Swedish musician Martin Molin from the band Wintergatan created this one-of-a-kind instrument that plays stunning music with a little help from gravity.

To learn more about this incredible music machine, check out the band’s website. For regular updates, follow Wintergatan on Facebook!

Read more: http://www.viralnova.com/marble-music/


The Thing All Of These Paintings Have In Common Is Incredible…And Unexpected

Synesthesia is the neurological condition in which the stimulation of one sense leads to the automatic experience of another sense.

That might sound confusing, and it is for most people who aren’t affected by it, but as an example, when some synesthetes hear a number or letter, they immediately picture a color. That color is always associated with that particular character.

For Melissa McCraken, though, her synesthesia also manifests itself when music comes on — she hears a song and immediately pictures colors, images, and textures. What she does with that experience is nothing short of breathtaking.

It wasn’t until she was 15 that McCracken realized not everyone saw letters and numbers as colors, too.

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McCracken explains that her brain is “cross-wired,” so she experiences “the ‘wrong’ sensation to certain stimuli.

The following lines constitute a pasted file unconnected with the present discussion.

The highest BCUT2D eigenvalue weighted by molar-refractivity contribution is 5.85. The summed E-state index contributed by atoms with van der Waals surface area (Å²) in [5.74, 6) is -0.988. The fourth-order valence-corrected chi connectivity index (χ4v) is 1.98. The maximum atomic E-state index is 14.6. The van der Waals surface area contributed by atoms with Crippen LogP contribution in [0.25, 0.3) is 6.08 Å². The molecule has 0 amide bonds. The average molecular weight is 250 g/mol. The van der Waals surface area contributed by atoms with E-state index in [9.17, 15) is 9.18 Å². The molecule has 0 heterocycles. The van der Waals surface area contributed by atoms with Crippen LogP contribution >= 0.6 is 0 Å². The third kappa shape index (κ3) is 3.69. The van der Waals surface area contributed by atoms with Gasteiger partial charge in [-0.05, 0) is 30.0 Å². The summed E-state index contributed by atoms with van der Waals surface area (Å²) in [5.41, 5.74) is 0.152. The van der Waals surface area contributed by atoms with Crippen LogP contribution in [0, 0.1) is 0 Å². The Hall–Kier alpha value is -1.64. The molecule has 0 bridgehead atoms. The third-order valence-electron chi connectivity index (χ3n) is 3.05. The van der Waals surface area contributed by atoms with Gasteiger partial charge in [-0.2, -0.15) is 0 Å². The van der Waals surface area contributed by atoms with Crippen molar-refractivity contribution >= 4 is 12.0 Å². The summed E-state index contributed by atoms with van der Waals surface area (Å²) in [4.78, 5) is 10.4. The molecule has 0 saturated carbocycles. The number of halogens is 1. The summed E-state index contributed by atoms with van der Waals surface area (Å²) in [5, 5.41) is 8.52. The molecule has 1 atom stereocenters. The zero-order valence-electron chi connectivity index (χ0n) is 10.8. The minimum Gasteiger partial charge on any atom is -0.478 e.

If this is what wrong looks like, something has got to be right here. McCracken sees music as colors.

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Living in a Lisa Frank world.

Posted by Melissa S. McCracken on Wednesday, June 24, 2015

This is what “Lenny” by Stevie Ray Vaughan looks like to her.

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Lenny – Stevie Ray Vaughan Allllmost ready!www.melissasmccracken.com

Posted by Melissa S. McCracken on Sunday, March 20, 2016

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John Lennon, “Imagine”

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You know, I think it's time I posted a piece with the music that inspired it. It's all about the connection and…

Posted by Melissa S. McCracken on Thursday, July 9, 2015

The Beatles, “Blackbird”

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Just finished this little babe. Inspired by Blackbird – The Beatles24" x 24" oil and acrylic on canvas

Posted by Melissa S. McCracken on Monday, November 9, 2015

Listen to McCracken discuss her synesthesia below:

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At the Hilliard Gallery in Kansas City, Missouri, Melissa S. McCracken paints a world most people can't see. As a synesthete, she can see sounds in brilliant color.

Posted by Great Big Story on Tuesday, March 22, 2016

How beautiful is that? It must be an incredible thing to experience a song on so many levels. If you’d like to learn more about McCracken’s work, check out her website here. And don’t forget to follow her on Facebook and Instagram!

Read more: http://www.viralnova.com/synesthesia-artist/